fluent in both vernaculars, but used them for different
purposes. Even when English became the dominant speech it
was still heavily influenced by Irish speech patterns and
syntax, not to mention the use of numerous words of Irish
The English used in Cavan has always been influenced by
external forces. Returning emigrants from England introduced
dialect words and speech patterns from the regions in which
they had lived and worked. For example, the idiom to
get the breeze up i.e. to become perturbed or concerned
about something, originates in the north of England. The
influence of American English, first through the cinema
and later through television has a continuing and baleful
impact that tends to wipe out earlier cultural variations.
It is interesting that words from the various languages
outlined above tended to cluster in categories of use. There
are a lot of words of Irish origin dealing with land use.
For example to plough in core from Irish comhar.
The implement used for digging in west Cavan was the loy
(lái), while the wicker basket which carried dung
and manure for spreading on ridges was a bardog (bardóg).
In areas of potato cultivation the potato planting was called
guggering (gogaireacht) while the implement
employed for making the holes was called a guggering stick.
In Cavan there was also lots of glaw (glár).
Irish was also employed to describe forms of domestic architecture,
so a small cabin was termed either a pruheen
or a pruhog (pruchach a hovel).
The official disfavour which greeted the use of Irish was
reflected in the persistence of cuggering (cogar)
for whispering. While the verbal phrase mar dhea
implied that what had directly preceded it in whatever language
was to be taken with a grain of salt. Someone did not attribute
much importance or value to something was said not to put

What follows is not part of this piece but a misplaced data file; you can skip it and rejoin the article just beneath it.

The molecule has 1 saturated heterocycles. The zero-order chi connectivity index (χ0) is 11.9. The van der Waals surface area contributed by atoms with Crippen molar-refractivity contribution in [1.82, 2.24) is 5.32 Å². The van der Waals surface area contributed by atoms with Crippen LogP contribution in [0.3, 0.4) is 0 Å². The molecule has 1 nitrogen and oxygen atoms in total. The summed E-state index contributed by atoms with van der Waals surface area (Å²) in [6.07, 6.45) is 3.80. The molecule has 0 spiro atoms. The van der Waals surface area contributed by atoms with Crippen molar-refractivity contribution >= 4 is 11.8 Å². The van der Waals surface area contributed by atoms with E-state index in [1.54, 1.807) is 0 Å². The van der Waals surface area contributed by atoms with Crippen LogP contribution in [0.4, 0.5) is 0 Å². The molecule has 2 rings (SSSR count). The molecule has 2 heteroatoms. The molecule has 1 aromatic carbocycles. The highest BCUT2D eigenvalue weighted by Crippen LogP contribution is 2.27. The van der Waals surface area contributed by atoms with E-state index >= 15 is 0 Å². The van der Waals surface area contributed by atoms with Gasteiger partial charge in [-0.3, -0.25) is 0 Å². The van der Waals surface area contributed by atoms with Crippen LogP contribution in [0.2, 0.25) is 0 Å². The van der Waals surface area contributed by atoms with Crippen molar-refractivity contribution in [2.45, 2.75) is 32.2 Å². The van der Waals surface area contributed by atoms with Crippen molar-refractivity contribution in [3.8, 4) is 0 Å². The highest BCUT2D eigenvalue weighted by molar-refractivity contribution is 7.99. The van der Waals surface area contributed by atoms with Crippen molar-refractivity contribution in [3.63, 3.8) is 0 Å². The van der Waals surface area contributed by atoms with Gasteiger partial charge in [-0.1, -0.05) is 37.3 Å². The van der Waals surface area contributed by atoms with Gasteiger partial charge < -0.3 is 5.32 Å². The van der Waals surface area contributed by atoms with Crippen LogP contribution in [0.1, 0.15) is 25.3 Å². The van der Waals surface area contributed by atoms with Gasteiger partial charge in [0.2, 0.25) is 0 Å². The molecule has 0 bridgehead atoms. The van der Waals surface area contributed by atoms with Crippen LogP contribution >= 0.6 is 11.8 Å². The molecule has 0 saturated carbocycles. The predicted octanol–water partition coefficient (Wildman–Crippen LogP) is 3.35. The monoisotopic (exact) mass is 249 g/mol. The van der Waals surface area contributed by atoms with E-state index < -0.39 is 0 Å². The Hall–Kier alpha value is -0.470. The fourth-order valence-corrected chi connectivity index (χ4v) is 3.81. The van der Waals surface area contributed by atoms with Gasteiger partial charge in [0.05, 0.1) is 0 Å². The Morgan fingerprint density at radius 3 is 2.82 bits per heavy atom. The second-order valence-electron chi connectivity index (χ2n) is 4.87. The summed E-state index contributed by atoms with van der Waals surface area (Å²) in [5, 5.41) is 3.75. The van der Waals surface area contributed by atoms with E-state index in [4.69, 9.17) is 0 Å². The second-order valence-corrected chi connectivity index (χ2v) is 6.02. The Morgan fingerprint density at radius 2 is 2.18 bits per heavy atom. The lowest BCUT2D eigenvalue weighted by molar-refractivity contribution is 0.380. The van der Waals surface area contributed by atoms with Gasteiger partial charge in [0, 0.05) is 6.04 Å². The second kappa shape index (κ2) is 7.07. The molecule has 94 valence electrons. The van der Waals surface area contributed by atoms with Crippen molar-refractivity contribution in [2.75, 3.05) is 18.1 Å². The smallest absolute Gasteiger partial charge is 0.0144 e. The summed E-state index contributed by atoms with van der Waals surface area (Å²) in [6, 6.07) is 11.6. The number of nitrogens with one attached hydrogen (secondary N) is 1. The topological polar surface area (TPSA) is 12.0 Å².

any means on it.
Scots also contains words about land use. The fairly widely
used sheugh for a ditch comes from the Scots
and ultimately from the German zeugen. A common farming
implement, especially for lifting manure, was a grape (ultimately
from the Norse greip). An undersized animal was described
as a croil, from the medieval Dutch kriel -
Scots supplied terms for the weather, such as a drawky
day a cold damp day. (Drawky is a Scots adjective
deriving from the Old Norse verb drakkja to submerge.) An
infectious disease, whether affecting humans or animals,
is still called a trake. This Scots word may also have a
Scandinavian origin. A plant or flower with gangly stems
and foliage is often described as ribey (from the Scots
ribe, also used to describe a long-legged person).
Some of the elements of English that have been used in Cavan
are Elizabethan in origin. A form of exchange used at markets
in Cavan down until the early 20th century was called boot.
This comes from an archaic English verb meaning to exchange
or to be worth something. Milton used it in his ode Lycidas
where he asks rhetorically:
What boots it with uncessant care
to tend the homely, slighted, shepherds trade?
There are other outdated English terms that cluster around
ill-mannered individuals or those of retarded intellect.
The former are described as haverillls, hallions
(hellions in neighbouring Fermanagh); while
slow-witted people have been called clifts (a
version of the standard English cleft, implying that such
unfortunates had cleft palates or that their minds were
The survival of regional dialects has always been fought
against by those attempting to impose a good
or proper form of speech. They were derided,
and their speakers mocked as unsophisticated. Schools sought
to educate but only once a large body of knowledge had been
depreciated and discarded. The languages of Cavan are the
dialogues of everyday life; they are far removed from the
sterile atmosphere of the schoolroom. In the past the efforts
of linguistic policemen were doomed. But regional forms
of dialogue are now sadly in decline. Part of this is an
inevitable response to insatiable forces of television and
popular entertainment. These seem hell bent on imposing
uniformity and blandness. But the words and phrases used
in Cavan (and indeed in any other region) grew out of a
need to describe features and situations which no other
available words could cope with. Cavans dialogue was
both rich and reflective. Its homogenization will make Cavan
and its inhabitants inherently poorer.
We must never see peculiarities of dialogue as quaint. They
are nothing of which Cavan people ought to be ashamed. They
should be treasured as an authentic element of identity.
Those interested in the words, phrases and idioms used in
Cavan might like to visit my webpage at: http://ireland.iol.ie/~cparker/cavanese
where there is a by-no-means extensive list.
Taken from Breffni Blue